We’ll have more details on this feature as we continue to develop it.
RPGWatch: You've also flagged “new difficulty modes, challenges and tracked statistics” - what do you have in store with these?
Thomas Riegsecker: These are just some cool ideas that have been discussed to make the game more challenging and replayable. As we’ve mentioned, we are giving the player difficulty options at the start of the game such as whether or not food and water are requirements for survival, or if they are allowed to load a previous game when they become diseased or poisoned, or if restrictions are placed on load frequency to limit loot grubbing. Depending on how challenging the game is, you will get ranked accordingly when you finish the game- rather like the way the early Might & Magic games gave you a score upon finishing. The idea is that players can try to improve their rank on subsequent plays.
There will also be an assortment of Challenges presented to you, which will be tracked on an in-game stat screen that you can review at any time while playing. These challenges are inspired by a thread on our forums where fans have been trying to complete Book I with certain restrictions or goals, such as playing through without dying or seeing how much gold you can acquire. Again, meeting any of these challenges upon finishing the game improves your ranking.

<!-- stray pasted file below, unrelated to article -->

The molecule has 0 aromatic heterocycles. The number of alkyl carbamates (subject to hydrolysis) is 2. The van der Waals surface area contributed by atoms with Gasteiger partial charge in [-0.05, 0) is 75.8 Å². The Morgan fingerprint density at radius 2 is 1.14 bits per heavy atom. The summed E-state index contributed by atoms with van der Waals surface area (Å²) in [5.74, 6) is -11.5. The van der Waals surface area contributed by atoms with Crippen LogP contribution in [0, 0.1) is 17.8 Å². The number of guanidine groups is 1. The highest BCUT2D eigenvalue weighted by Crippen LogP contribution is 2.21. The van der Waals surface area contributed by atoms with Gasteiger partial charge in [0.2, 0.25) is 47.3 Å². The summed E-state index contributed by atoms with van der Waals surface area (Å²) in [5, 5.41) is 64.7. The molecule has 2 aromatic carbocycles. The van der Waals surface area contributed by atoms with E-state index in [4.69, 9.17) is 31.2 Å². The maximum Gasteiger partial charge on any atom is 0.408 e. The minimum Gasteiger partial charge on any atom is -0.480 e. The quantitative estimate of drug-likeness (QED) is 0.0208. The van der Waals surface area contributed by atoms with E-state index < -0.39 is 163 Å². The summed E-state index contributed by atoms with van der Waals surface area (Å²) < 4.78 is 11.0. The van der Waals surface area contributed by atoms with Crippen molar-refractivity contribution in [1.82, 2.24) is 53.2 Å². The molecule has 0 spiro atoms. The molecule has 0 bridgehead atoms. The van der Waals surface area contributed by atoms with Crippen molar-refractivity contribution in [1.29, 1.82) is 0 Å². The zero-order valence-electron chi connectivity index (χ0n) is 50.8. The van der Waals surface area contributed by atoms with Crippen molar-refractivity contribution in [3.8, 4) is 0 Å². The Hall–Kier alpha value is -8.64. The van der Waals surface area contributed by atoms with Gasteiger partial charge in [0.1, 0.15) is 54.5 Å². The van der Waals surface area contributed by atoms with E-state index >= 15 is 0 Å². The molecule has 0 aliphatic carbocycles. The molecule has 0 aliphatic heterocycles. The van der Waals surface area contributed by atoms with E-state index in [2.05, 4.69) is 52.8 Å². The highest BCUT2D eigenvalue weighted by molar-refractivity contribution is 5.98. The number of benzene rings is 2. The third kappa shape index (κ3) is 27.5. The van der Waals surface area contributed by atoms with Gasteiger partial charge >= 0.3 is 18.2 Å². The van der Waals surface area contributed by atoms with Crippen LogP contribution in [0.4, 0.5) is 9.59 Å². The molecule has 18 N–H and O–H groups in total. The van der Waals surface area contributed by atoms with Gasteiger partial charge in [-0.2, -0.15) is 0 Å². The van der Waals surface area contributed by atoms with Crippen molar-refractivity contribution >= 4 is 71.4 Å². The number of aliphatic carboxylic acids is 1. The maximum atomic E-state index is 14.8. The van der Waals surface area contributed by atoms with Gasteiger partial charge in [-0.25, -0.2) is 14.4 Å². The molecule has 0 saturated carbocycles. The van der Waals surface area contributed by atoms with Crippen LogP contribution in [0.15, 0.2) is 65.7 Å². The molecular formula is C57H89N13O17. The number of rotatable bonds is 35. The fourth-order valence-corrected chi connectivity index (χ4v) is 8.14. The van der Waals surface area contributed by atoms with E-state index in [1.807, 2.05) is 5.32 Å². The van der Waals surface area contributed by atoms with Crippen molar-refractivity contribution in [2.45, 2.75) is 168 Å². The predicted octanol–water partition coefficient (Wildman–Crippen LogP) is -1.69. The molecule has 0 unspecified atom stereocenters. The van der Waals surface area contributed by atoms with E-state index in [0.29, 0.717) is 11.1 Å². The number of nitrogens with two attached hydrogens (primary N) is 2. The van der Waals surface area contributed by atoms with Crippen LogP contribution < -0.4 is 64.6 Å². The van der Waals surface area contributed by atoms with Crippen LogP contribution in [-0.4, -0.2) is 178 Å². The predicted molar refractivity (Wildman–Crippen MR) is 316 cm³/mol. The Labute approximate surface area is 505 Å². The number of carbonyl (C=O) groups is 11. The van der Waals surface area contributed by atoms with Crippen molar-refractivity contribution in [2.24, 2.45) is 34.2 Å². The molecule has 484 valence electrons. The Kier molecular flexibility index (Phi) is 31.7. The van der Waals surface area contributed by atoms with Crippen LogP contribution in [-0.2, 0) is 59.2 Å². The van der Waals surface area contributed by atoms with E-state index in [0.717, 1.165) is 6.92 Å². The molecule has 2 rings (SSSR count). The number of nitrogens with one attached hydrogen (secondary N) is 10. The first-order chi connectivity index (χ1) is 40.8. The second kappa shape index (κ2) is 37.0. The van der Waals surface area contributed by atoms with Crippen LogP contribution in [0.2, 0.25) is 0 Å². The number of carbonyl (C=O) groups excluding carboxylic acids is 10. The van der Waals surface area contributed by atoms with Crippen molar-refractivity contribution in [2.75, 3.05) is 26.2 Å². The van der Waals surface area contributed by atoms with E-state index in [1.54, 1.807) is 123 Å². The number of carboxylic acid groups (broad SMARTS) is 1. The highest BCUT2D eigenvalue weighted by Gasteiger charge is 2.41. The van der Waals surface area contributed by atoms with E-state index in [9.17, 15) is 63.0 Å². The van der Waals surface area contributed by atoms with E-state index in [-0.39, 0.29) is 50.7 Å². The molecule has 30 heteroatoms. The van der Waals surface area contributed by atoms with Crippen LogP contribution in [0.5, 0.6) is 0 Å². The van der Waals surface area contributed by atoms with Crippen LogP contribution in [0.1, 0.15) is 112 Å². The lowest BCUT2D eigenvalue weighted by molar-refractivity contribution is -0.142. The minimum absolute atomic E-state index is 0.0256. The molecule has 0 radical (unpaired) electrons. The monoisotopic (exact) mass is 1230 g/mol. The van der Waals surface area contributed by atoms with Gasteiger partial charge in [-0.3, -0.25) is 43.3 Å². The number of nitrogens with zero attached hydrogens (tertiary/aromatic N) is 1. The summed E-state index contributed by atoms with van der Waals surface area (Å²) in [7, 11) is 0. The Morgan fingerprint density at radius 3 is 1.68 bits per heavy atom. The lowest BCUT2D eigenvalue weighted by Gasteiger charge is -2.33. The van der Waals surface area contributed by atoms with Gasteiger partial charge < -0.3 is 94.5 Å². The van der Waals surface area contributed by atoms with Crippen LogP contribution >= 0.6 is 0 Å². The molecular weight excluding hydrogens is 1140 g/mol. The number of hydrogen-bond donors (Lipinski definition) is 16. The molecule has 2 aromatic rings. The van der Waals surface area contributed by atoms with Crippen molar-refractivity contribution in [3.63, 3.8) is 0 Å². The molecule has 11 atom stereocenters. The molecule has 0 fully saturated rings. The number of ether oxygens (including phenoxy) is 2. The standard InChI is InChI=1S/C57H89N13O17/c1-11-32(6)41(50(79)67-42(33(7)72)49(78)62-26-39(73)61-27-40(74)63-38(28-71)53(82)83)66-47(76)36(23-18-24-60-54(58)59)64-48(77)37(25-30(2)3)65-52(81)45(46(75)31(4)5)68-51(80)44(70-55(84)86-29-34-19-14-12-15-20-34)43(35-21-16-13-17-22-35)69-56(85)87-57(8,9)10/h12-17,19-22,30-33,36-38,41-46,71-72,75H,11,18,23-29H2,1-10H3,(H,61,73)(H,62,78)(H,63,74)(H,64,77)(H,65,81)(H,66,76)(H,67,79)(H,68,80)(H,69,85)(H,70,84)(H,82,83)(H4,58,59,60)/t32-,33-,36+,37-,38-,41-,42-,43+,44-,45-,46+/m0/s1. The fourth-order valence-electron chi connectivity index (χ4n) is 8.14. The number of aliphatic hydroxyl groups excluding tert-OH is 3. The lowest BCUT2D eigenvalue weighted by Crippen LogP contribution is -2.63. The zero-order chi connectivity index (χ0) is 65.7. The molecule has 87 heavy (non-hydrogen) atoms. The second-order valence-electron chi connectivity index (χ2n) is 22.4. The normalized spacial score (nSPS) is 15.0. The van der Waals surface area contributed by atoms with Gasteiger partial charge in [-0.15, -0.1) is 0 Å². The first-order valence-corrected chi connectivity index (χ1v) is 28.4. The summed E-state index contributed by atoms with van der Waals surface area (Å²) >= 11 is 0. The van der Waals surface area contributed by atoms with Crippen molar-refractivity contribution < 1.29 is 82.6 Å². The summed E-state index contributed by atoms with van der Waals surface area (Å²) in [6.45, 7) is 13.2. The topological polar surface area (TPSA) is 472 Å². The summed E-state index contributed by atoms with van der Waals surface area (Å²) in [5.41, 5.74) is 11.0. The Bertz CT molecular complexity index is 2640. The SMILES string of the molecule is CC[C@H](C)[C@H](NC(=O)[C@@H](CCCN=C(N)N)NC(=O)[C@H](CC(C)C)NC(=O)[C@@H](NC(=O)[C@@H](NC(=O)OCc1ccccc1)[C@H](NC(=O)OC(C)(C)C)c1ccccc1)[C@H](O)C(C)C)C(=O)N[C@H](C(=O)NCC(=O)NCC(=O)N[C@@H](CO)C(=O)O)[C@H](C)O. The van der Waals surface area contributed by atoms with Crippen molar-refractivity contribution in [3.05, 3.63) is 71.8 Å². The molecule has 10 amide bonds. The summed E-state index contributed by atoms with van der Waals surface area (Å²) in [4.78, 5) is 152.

RPGWatch: A quick one: any plans to tweak the walk speed or offer a “run” option?
Thomas Riegsecker: There will be no run option in Book II, but the walking speed has increased by about 20% so your character now walks with more of a “brisk stride” rather than a “casual stroll”. I have already gotten some positive feedback on it, so I am pretty sure most people will be satisfied. There are also more Quick Travel and portal options so you’ll need to do less tedious backtracking.
RPGWatch: Would you like to add anything in closing?
Thomas Riegsecker: As always, thank you for giving us coverage on RPGWatch, and thanks to the RPGWatch readers who continue to support us! We live because of the support from fans.
We wish Basilisk all the best and we look forward to following the development of Book II in our News.
Information aboutEschalon: Book II
Developer: Basilisk Games
Play-time: 40-60 hours
Regions & platforms
· Platform: PC
· Released at 2010-05-12
· Publisher: Basilisk Games